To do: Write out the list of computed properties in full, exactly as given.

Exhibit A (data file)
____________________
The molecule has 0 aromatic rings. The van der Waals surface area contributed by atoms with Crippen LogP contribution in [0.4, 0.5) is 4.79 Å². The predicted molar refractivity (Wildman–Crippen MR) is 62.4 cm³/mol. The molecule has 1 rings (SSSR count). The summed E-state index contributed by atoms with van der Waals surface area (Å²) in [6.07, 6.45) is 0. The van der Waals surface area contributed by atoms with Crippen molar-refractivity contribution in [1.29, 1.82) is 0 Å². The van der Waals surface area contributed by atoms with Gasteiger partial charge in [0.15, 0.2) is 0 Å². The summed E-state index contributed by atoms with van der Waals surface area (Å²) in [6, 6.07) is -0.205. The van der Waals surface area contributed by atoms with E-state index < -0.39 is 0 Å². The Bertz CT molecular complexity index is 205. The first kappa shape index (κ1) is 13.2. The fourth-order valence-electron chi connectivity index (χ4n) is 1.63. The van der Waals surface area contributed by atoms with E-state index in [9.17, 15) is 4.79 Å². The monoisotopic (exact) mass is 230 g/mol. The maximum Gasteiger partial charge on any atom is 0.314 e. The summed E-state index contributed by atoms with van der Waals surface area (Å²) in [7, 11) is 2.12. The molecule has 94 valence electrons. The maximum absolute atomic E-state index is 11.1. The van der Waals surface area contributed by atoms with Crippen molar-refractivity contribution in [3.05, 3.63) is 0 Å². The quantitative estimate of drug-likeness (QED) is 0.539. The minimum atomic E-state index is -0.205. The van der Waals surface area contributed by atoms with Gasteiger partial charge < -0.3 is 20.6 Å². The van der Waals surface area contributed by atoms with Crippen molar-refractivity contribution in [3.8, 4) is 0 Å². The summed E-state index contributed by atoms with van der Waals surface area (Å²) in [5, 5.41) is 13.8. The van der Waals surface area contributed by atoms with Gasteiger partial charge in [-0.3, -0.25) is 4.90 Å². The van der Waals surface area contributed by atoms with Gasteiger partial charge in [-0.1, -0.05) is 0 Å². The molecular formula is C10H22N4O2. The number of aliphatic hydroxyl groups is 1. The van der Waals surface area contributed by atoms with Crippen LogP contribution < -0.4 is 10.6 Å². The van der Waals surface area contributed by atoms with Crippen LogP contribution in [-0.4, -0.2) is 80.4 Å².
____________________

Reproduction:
The molecule has 0 aromatic rings. The van der Waals surface area contributed by atoms with Crippen LogP contribution in [0.4, 0.5) is 4.79 Å². The predicted molar refractivity (Wildman–Crippen MR) is 62.4 cm³/mol. The molecule has 1 rings (SSSR count). The summed E-state index contributed by atoms with van der Waals surface area (Å²) in [6.07, 6.45) is 0. The van der Waals surface area contributed by atoms with Crippen molar-refractivity contribution in [1.29, 1.82) is 0 Å². The van der Waals surface area contributed by atoms with Gasteiger partial charge in [0.15, 0.2) is 0 Å². The summed E-state index contributed by atoms with van der Waals surface area (Å²) in [6, 6.07) is -0.205. The van der Waals surface area contributed by atoms with E-state index < -0.39 is 0 Å². The Bertz CT molecular complexity index is 205. The first kappa shape index (κ1) is 13.2. The fourth-order valence-electron chi connectivity index (χ4n) is 1.63. The van der Waals surface area contributed by atoms with E-state index in [9.17, 15) is 4.79 Å². The monoisotopic (exact) mass is 230 g/mol. The maximum Gasteiger partial charge on any atom is 0.314 e. The summed E-state index contributed by atoms with van der Waals surface area (Å²) in [7, 11) is 2.12. The molecule has 94 valence electrons. The maximum absolute atomic E-state index is 11.1. The van der Waals surface area contributed by atoms with Crippen molar-refractivity contribution in [3.05, 3.63) is 0 Å². The quantitative estimate of drug-likeness (QED) is 0.539. The minimum atomic E-state index is -0.205. The van der Waals surface area contributed by atoms with Gasteiger partial charge < -0.3 is 20.6 Å². The van der Waals surface area contributed by atoms with Crippen molar-refractivity contribution in [3.8, 4) is 0 Å². The summed E-state index contributed by atoms with van der Waals surface area (Å²) in [5, 5.41) is 13.8. The van der Waals surface area contributed by atoms with Gasteiger partial charge in [-0.3, -0.25) is 4.90 Å². The van der Waals surface area contributed by atoms with Gasteiger partial charge in [-0.1, -0.05) is 0 Å². The molecular formula is C10H22N4O2. The number of aliphatic hydroxyl groups is 1. The van der Waals surface area contributed by atoms with Crippen LogP contribution < -0.4 is 10.6 Å². The van der Waals surface area contributed by atoms with Crippen LogP contribution in [-0.4, -0.2) is 80.4 Å².